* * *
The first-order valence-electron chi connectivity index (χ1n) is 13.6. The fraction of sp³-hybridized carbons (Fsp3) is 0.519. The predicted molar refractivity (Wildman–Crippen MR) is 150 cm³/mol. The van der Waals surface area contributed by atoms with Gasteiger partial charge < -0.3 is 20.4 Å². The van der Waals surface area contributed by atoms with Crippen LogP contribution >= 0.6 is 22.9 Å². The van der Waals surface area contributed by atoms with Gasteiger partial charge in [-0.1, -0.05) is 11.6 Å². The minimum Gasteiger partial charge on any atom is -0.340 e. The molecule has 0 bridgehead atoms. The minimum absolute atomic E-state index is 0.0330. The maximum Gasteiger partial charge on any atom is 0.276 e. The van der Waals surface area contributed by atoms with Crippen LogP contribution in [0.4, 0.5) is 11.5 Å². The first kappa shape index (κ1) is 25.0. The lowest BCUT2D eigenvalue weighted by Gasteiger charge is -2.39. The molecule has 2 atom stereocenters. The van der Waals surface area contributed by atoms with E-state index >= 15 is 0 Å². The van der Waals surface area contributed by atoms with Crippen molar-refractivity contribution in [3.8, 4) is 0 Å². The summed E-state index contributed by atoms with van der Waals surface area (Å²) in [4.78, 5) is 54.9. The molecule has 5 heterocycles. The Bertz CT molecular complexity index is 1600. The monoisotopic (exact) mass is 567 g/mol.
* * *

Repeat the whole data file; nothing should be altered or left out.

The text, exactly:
The first-order valence-electron chi connectivity index (χ1n) is 13.6. The fraction of sp³-hybridized carbons (Fsp3) is 0.519. The predicted molar refractivity (Wildman–Crippen MR) is 150 cm³/mol. The van der Waals surface area contributed by atoms with Gasteiger partial charge < -0.3 is 20.4 Å². The van der Waals surface area contributed by atoms with Crippen LogP contribution >= 0.6 is 22.9 Å². The van der Waals surface area contributed by atoms with Gasteiger partial charge in [-0.1, -0.05) is 11.6 Å². The minimum Gasteiger partial charge on any atom is -0.340 e. The molecule has 0 bridgehead atoms. The minimum absolute atomic E-state index is 0.0330. The maximum Gasteiger partial charge on any atom is 0.276 e. The van der Waals surface area contributed by atoms with Crippen LogP contribution in [0.4, 0.5) is 11.5 Å². The first kappa shape index (κ1) is 25.0. The lowest BCUT2D eigenvalue weighted by Gasteiger charge is -2.39. The molecule has 2 atom stereocenters. The van der Waals surface area contributed by atoms with E-state index >= 15 is 0 Å². The van der Waals surface area contributed by atoms with Crippen molar-refractivity contribution in [3.8, 4) is 0 Å². The summed E-state index contributed by atoms with van der Waals surface area (Å²) in [4.78, 5) is 54.9. The molecule has 5 heterocycles. The Bertz CT molecular complexity index is 1600. The monoisotopic (exact) mass is 567 g/mol.